Mission Wisconsin News & Blog

Blog posts, articles, press and more

Cracking the Code

A guide for translating military experience into civilian resumes 

Transitioning from a military career to a civilian one can be an exciting yet challenging journey. A significant challenge many transitioning service members and veterans face during this time is effectively translating their military experience into a civilian resume. Military resumes can be filled with jargon and terminology that civilian employers may not understand. To help you bridge this gap, we’ve put together a guide on how to crack the code and create a resume that showcases your skills and experiences in a way that civilian employers can appreciate. 

Start with a strong summary 

Your resume’s summary or objective statement is the first thing employers see, so it’s essential to make it impactful. Instead of using military-specific terms, focus on the core skills and accomplishments that are universally relevant that showcase who you are. Highlight your leadership, problem-solving abilities, and any relevant certifications or training. 

Example: “Results-driven and highly adaptable military veteran with a proven track record of leadership and strategic thinking. Skilled in team management, project coordination, and problem resolution. Possesses certifications in [relevant certifications].” 

Translate military job titles 

Most civilian employers aren’t familiar with military job titles and responsibilities, so translate these roles into language that makes sense in a civilian context. Start by listing your military title and then provide a brief description of your responsibilities and achievements. 

Examples: If you held a position as a “Logistics Officer,” you could translate it as “Operations Manager” or “Supply Chain Coordinator.” Then, describe your duties, such as overseeing inventory, managing transportation logistics, and ensuring timely deliveries.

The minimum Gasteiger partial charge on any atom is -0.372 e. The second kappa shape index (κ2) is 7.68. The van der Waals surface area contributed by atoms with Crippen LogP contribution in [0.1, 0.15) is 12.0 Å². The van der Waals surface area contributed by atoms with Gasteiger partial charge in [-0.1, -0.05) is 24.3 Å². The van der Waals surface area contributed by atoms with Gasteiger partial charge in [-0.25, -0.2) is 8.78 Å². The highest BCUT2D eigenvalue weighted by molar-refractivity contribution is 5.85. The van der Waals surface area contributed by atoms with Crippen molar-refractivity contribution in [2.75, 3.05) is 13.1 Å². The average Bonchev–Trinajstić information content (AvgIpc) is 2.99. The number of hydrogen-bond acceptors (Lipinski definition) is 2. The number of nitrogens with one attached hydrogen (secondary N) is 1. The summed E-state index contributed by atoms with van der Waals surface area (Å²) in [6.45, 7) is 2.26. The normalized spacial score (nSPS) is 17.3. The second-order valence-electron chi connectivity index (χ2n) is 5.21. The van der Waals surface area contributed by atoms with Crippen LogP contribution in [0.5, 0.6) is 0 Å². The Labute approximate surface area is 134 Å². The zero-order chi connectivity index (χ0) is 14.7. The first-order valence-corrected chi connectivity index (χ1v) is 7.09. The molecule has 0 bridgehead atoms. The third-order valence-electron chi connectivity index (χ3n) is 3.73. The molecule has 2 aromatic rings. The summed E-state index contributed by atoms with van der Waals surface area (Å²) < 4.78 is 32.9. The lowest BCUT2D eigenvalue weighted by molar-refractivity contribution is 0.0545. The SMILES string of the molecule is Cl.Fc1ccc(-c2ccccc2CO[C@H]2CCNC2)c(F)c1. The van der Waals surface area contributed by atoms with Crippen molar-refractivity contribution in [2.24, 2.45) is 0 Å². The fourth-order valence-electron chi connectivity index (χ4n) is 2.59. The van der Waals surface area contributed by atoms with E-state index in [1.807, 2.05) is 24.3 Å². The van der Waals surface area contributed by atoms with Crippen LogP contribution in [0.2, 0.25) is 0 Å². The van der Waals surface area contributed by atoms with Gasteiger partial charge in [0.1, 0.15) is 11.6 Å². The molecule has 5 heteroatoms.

Highlight achievements and quantify results 

A critical aspect of any resume, whether military or civilian, is showcasing your achievements. Employers want to know what you’ve accomplished and how you’ve made a difference in your previous roles. Be specific and quantify your achievements wherever possible. 

Example: If you were responsible for managing a team of 20 personnel, overseeing a budget of $1 million, or achieving a certain percentage improvement in efficiency, include those details. Quantifying your accomplishments provides concrete evidence of your capabilities. 

Emphasize transferable skills 

Veterans and transitioning service members often possess a wide range of transferable skills that are highly valuable in civilian roles. These skills include leadership, teamwork, problem-solving, adaptability, and the ability to work under pressure. Emphasize these skills throughout your resume. 

Use specific examples from your military experience to illustrate these skills in action. Describe situations where you led a team, resolved a challenging problem, or adapted to changing circumstances. These anecdotes help employers see how your military skills can benefit their organization. 

Tailor your resume for each job 

One size does not fit all when it comes to resumes, whether you are transitioning from the military to the civilian workforce or already in it. Tailor your resume for each job you apply to. Carefully read the job description and identify the specific skills and qualifications the employer is looking for. Then, adjust your resume to highlight your relevant experiences and skills, pulling key phrases and words from the job description that reflect and incorporating them into your own resume were pertinent. 

This customization shows the employer that you’ve taken the time to understand their needs and have the qualifications they’re seeking. It can significantly improve your chances of getting noticed and called for an interview. 

Use civilian language 

Avoid military jargon and terminology that may confuse civilian employers, using plain language instead. If you’re unsure whether a term is civilian-friendly, ask someone outside the military to review your resume and provide feedback. 

Example: Instead of saying “Served as a Signal Corps NCOIC,” you could say “Led a team of communication specialists responsible for maintaining and troubleshooting communication equipment.” 

Seek professional assistance

Creating a civilian-friendly resume can be challenging, especially if you’ve spent a significant portion of your career in the military. Consider seeking the assistance of a professional resume writer who specializes in helping veterans transition to civilian roles. They can provide expert guidance and ensure your resume effectively communicates your qualifications. 

Mission Wisconsin can also provide support. We’ll take a critical eye to your resume and set you up for success as you start to apply and interview. Connect with one of our transition coaches today to get started!

Tools to help your job search & resume writing

  • Jobscan: This tool uses artificial intelligence and machine learning technology to give job seekers an instant analysis of their resume and cover letter.
  • Resume Builder: Build beautiful resumes easily with Resume Builder. Offers examples and templates specifically for veterans and transitioning military members.
  • teal: This platform helps you simplify and organize your job search and provides a variety of tools, including a resume builder, to help you land your next job.